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Kids Fight for Civil Rights

By Mary C. Turck

In 1947, black students attended Moton High School in the town of Farmville in Prince Edward County, Va. Moton did not have enough room for its black students. The county government built three tar-paper shacks and temporary classrooms. The shacks had no real walls, only wooden structures covered by a heavy, black paper.

Moton's history teacher had to drive the school bus, too. His other duties included building wood fires in the tar-paper shacks to heat them. The wood fires didn't keep students warm. All winter, they studied wearing their coats.

Moton High School had no cafeteria and no lockers. Its science classes did not have even a single microscope. The buses that brought students to school were hand-me-downs given to Moton by the white high school when it got new buses. Black parents asked for new schools. The county promised the black principal a new school, but it never kept this promise.

In the spring of 1951, Barbara Johns was a 16-year-old junior in high school. Johns was a student council member, as was her brother John. Johns had had enough of hand-me-down buses and ramshackle schools. She talked to her brother, to the student council president Carrie Stokes, and to a few other students. Johns knew that action was difficult and dangerous. She and her friends met in secret. They gathered support slowly and did not tell any adults of their plans.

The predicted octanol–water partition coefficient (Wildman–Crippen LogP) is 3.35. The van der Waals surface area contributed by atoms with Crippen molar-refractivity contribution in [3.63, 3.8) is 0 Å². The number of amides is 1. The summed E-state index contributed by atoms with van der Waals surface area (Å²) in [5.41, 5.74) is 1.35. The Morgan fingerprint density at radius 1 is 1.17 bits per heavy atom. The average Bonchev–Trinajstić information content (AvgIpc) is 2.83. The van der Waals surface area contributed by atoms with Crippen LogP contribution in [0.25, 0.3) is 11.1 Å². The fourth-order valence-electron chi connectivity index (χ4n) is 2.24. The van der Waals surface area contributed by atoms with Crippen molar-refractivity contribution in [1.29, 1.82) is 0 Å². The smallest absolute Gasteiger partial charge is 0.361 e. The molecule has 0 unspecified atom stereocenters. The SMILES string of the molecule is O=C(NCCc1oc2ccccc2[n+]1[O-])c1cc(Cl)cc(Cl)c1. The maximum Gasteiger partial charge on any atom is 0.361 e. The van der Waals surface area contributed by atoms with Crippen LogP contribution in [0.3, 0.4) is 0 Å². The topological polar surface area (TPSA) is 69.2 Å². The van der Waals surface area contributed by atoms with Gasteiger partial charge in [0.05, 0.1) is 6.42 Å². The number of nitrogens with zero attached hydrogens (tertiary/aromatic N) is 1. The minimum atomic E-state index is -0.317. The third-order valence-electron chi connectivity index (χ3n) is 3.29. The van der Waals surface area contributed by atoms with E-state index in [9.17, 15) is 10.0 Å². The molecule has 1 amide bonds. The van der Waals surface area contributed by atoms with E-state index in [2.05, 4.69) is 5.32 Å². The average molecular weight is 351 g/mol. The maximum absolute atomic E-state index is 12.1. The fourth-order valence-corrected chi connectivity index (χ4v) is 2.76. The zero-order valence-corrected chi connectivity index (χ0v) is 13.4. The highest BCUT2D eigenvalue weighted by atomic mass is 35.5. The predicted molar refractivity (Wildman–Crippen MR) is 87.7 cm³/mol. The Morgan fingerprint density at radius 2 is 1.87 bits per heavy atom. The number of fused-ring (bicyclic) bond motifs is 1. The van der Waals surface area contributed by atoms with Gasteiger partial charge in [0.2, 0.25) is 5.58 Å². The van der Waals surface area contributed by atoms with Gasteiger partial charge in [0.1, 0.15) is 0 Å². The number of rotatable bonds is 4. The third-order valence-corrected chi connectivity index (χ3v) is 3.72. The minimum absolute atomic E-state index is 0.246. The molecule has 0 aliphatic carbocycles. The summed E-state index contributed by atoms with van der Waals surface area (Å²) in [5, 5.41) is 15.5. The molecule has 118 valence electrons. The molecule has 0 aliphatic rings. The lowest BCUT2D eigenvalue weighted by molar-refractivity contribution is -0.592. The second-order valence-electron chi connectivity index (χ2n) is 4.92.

Johns said that since their elders had not been able to get a decent school, it was time for teens to take action. She told her friends that they would not get a new school for themselves because it would take a long time. Maybe, Johns said, they could get a decent school for their little brothers and sisters.

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